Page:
Sigh Even When He’s Right He’s Wrong


One of my favorite warmists did a post yesterday.  David Appell was calling out an alarmist.  Here’s the quote he was frustrated with…..

“Climate change affects everything that you do,” said report co-author Susan Cutter, director of the Hazards and Vulnerability Research Institute at the University of South Carolina. “It affects where you live, where you work and where you play and the infrastructure that you need to do all these things. It’s more than just the polar bears.”

I had contemplated writing about this myself, but you can only laugh at alarmists so often.  After a while it gets boring and a bit irritating. 

David states, “Frankly, I can’t think of a single instance in my entire lifetime where I considered climate change in any of my decisions about anything. Anything.”

He goes on to discuss some of the weather he’s experienced in various places in the US.  He’ spot on in that regard.  What the alarmist nutters are calling extremes is simply weather which has been experienced here for thousands of years.  He accurately states that Climate Change simply isn’t a problem here. 

But, David is a warmist, so he can’t help throwing in some strange talking points.  One of them I’d like to point out, not because I want to try to cast David in a bad light or anything, but to simply make an observation and generate thought and discussion.  Here’s what David wrote which piqued my interest……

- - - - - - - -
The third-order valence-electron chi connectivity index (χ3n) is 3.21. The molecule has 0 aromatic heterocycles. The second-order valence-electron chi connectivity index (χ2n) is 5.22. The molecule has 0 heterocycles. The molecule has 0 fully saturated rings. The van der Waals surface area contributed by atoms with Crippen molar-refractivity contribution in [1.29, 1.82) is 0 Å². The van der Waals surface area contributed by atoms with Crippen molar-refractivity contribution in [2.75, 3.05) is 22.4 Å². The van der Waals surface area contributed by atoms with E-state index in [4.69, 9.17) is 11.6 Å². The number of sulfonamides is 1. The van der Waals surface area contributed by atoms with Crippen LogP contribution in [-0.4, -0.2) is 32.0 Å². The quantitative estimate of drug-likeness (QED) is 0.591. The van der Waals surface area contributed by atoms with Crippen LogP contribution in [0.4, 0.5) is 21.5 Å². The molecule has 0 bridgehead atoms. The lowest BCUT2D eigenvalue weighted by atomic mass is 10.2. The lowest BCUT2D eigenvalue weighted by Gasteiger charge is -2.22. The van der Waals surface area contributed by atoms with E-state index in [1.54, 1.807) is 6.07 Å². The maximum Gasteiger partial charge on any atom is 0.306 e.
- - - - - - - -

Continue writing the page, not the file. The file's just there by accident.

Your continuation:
If you’re not a well-to-do American, a relatively impoverished person living near the equator in a developing country, climate change can already be a problem. And it’s going to be a problem for everyone if CO2 emissions keep increasing exponentially, as they are.

Like I said, he’s a warmist so he can’t help but to write some silly utterance such as that. 

Back when the alarmism was still Global Warming, the alarmists used to have all sorts of fanciful equations regarding energy budgets and they tied them to our global temperatures.  There’s plenty of reasons to mock this sophistry, but, it’s part of the literature. 

For years, many skeptics have pointed out the energy required to raise the temperature of any given object is dependent upon the starting temperature.  Relatively very little energy is needed to raise the temperature of something 10 degrees if the starting temperature is minus 90 C compared to raising it 10 degrees if the starting temp is 90 C. 

Now, these energy budget calculations have all but been abandoned because the earth’s temps haven’t been raising.